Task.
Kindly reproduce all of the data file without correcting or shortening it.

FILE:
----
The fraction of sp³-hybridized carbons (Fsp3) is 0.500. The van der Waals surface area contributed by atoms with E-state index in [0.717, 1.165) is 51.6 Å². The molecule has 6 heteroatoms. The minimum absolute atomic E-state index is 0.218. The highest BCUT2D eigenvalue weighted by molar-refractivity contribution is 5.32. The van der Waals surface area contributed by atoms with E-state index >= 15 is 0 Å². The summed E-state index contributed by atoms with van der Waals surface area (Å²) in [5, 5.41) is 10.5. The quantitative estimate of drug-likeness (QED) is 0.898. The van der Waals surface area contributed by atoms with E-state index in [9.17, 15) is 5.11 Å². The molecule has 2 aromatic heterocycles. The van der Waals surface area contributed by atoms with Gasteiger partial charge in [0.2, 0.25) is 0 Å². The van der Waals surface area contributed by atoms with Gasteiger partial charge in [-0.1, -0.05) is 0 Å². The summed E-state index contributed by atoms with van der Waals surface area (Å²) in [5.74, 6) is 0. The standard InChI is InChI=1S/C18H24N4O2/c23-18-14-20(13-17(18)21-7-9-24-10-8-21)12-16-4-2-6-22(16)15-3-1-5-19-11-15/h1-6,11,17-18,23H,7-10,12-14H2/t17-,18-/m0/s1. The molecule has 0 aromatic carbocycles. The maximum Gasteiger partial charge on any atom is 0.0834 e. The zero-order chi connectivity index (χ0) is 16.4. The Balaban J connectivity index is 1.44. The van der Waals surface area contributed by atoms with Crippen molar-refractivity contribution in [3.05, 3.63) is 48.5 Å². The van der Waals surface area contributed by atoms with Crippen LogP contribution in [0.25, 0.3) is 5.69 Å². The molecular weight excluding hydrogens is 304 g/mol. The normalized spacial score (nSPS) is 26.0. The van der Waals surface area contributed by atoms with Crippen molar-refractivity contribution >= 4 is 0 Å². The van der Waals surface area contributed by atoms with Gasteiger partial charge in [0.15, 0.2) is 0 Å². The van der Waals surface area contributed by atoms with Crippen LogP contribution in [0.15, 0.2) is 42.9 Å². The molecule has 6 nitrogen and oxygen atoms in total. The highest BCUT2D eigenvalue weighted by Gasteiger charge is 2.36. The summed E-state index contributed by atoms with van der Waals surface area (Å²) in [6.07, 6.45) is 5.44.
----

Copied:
The fraction of sp³-hybridized carbons (Fsp3) is 0.500. The van der Waals surface area contributed by atoms with E-state index in [0.717, 1.165) is 51.6 Å². The molecule has 6 heteroatoms. The minimum absolute atomic E-state index is 0.218. The highest BCUT2D eigenvalue weighted by molar-refractivity contribution is 5.32. The van der Waals surface area contributed by atoms with E-state index >= 15 is 0 Å². The summed E-state index contributed by atoms with van der Waals surface area (Å²) in [5, 5.41) is 10.5. The quantitative estimate of drug-likeness (QED) is 0.898. The van der Waals surface area contributed by atoms with E-state index in [9.17, 15) is 5.11 Å². The molecule has 2 aromatic heterocycles. The van der Waals surface area contributed by atoms with Gasteiger partial charge in [0.2, 0.25) is 0 Å². The van der Waals surface area contributed by atoms with Gasteiger partial charge in [-0.1, -0.05) is 0 Å². The summed E-state index contributed by atoms with van der Waals surface area (Å²) in [5.74, 6) is 0. The standard InChI is InChI=1S/C18H24N4O2/c23-18-14-20(13-17(18)21-7-9-24-10-8-21)12-16-4-2-6-22(16)15-3-1-5-19-11-15/h1-6,11,17-18,23H,7-10,12-14H2/t17-,18-/m0/s1. The molecule has 0 aromatic carbocycles. The maximum Gasteiger partial charge on any atom is 0.0834 e. The zero-order chi connectivity index (χ0) is 16.4. The Balaban J connectivity index is 1.44. The van der Waals surface area contributed by atoms with Crippen molar-refractivity contribution in [3.05, 3.63) is 48.5 Å². The van der Waals surface area contributed by atoms with Crippen LogP contribution in [0.25, 0.3) is 5.69 Å². The molecular weight excluding hydrogens is 304 g/mol. The normalized spacial score (nSPS) is 26.0. The van der Waals surface area contributed by atoms with Crippen molar-refractivity contribution >= 4 is 0 Å². The van der Waals surface area contributed by atoms with Gasteiger partial charge in [0.15, 0.2) is 0 Å². The van der Waals surface area contributed by atoms with Crippen LogP contribution in [0.15, 0.2) is 42.9 Å². The molecule has 6 nitrogen and oxygen atoms in total. The highest BCUT2D eigenvalue weighted by Gasteiger charge is 2.36. The summed E-state index contributed by atoms with van der Waals surface area (Å²) in [6.07, 6.45) is 5.44.